Join the Abbeville Institute the Premier Organization in America for the Study of that Glorious Place South of the Mason-Dixon Line.

Join the Abbeville Institute,
the Premier Organization in America for the Study of
that Glorious Place South of the Mason-Dixon Line.

by Gene Kizer, Jr.

If I was on Jeopardy! and Alex Trebek (God Bless him! Rest in peace, Alex!) asked me to name one personality from the Old South that is typical of the scholarly firepower and spirit of the Abbeville Institute, I would unhesitatingly state Alexander Hamilton Stephens, "Little Alec," as his friend Robert Toombs called him, and I would cite as proof his brilliant two volume set of over 1,200 pages, A Constitutional View of the Late War Between the States; Its Causes, Character, Conduct and Results. Presented in a Series of Colloquies at Liberty Hall.

Or perhaps Albert Taylor Bledsoe, or William Gilmore Simms, maybe Edgar Allan Poe or Joel Chandler Harris. If the question extended into the 20th century maybe Douglas Southall Freeman or Richard Weaver, maybe C. Vann Woodward, definitely Shelby Foote, William Faulkner and D. W. Griffith.

There are too many to list but the point is, you can find all of their spirits and SO many others from our rich Southern culture alive and well at the Abbeville Institute.

Join and support the Abbeville Institute!

Abbeville Institute newsletter, Fall, 2020, front cover.
Abbeville Institute newsletter, Fall, 2020, front cover.

America desperately needs the discourse and scholarship the Abbeville Institute is injecting into this pathetic "woke" twenty-first century we find ourselves in.

We are in an uncharted time in American history when as a country we desperately need the good sense and character of Southerners who are grounded, solid and proud of the fact that we founded this great nation and impressed our values on it from the beginning with Georgia Washington and Thomas Jefferson, to Robert E. Lee.

Just like before World War II, when the German American Bund and their Nazi and anti-Semitic propaganda was warmly welcomed in many Northern cities, penetrating the South was much more difficult. We know who we are and we like what we know.

At the Abbeville Institute, you might meet your future spouse, perhaps a like-minded individual in a lecture full of ladies and gentlemen enjoying and contributing in a fun learning atmosphere.

There are Podcasts, excellent Blog Articles daily by email (Thank you Dr. Brian McClanahan!), Seminars like this one I went to in 2018: Charleston, SC: Attacking Confederate Monuments and Its Meaning for America. It featured several distinguished speakers, then an open bar and dinner in the evening with keynote address by former Georgia Congressman, Ben Jones, whom you might know better as "Cooter" in the Dukes of Hazard! It was GREAT and there were hundreds of people (maybe over 1,000!) there at the Crowne Plaza Hotel in North Charleston. They have events like this all over the country. Check out their Past Events and Photo Gallery.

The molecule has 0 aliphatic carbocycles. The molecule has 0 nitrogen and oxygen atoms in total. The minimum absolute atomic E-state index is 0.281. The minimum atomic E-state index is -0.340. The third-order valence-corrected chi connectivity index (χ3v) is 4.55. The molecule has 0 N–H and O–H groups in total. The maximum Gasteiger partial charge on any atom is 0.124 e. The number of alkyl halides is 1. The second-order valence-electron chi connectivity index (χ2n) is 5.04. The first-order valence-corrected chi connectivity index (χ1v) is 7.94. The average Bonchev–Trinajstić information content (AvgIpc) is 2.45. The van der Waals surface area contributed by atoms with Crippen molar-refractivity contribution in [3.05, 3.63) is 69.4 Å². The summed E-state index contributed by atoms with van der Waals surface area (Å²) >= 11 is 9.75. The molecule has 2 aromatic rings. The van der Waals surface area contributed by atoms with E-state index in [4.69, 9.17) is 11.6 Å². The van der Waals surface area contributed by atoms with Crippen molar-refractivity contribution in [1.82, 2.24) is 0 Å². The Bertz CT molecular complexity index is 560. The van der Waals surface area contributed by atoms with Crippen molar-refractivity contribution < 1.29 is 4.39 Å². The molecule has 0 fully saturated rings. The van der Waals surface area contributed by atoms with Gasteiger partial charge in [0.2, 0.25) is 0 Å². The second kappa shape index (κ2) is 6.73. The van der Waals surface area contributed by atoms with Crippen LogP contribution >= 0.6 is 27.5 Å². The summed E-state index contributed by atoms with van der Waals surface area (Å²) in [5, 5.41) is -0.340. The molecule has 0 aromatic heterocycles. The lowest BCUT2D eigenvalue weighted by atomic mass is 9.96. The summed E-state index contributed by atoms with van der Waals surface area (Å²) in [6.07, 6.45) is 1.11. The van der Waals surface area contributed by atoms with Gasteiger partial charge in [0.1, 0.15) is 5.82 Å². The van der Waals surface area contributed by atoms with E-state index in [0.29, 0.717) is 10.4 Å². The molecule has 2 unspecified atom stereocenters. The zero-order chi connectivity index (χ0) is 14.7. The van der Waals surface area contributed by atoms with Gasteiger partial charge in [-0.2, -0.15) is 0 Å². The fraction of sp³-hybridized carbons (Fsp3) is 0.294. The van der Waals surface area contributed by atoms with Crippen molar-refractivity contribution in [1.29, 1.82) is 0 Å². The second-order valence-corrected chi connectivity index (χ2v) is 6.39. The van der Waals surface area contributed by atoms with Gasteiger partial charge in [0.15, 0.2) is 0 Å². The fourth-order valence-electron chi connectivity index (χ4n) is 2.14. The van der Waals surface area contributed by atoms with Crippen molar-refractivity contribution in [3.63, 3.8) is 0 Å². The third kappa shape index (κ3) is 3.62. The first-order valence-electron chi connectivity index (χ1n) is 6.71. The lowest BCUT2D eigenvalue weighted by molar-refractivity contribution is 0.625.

There are Audio Lectures and YouTube Videos.

They have done 17 week-long Summer Schools at beautiful Camp Saint Christopher on Seabrook Island, South Carolina where the food and atmosphere is excellent, and the days are long with relaxing evening discussions after the day's activities.

I don't want to leave out anything because there is also a Review of Books, the Clyde Wilson Library (great articles by, you guessed it, Clyde Wilson!), the Abbeville Institute Press, and Recommended Books, Music and More.

Their Purpose and Principles are stated in a video by founder, Don Livingston.

There is a Contact Form and Article Submission Information.

Please DONATE to this outstanding organization (I do NOT get a commission for this! This promo in my blog is a labor of love because I want to be effective for the truth of Southern history and this is one way to do it!).

To give you a taste of what to expect out of the Abbeville Institute, here is an article from their Fall, 2020 newsletter that came out recently. The emphasis is theirs. Article is entitled:

The Charleston City Council Signals Its Virtue to the Left
Tearing Down the Monument to South Carolina's
Greatest Statesman.

On June 24, in the middle of the night, the city's magnificent monument to John C. Calhoun was destroyed. You have to wonder why. Calhoun has been judged by many to be a model of statesmanship. A senate committee chaired by John F. Kennedy ranked him among the top five senators of all time. And he was the first American to work out an original political philosophy, his Disquisition on Government is in league with the work of great modern political philosophers such as Hobbes, Locke, Rousseau, and Hume. Nineteenth century British philosophers, John Stuart Mill and Lord Acton admired it, and it is studied around the world today.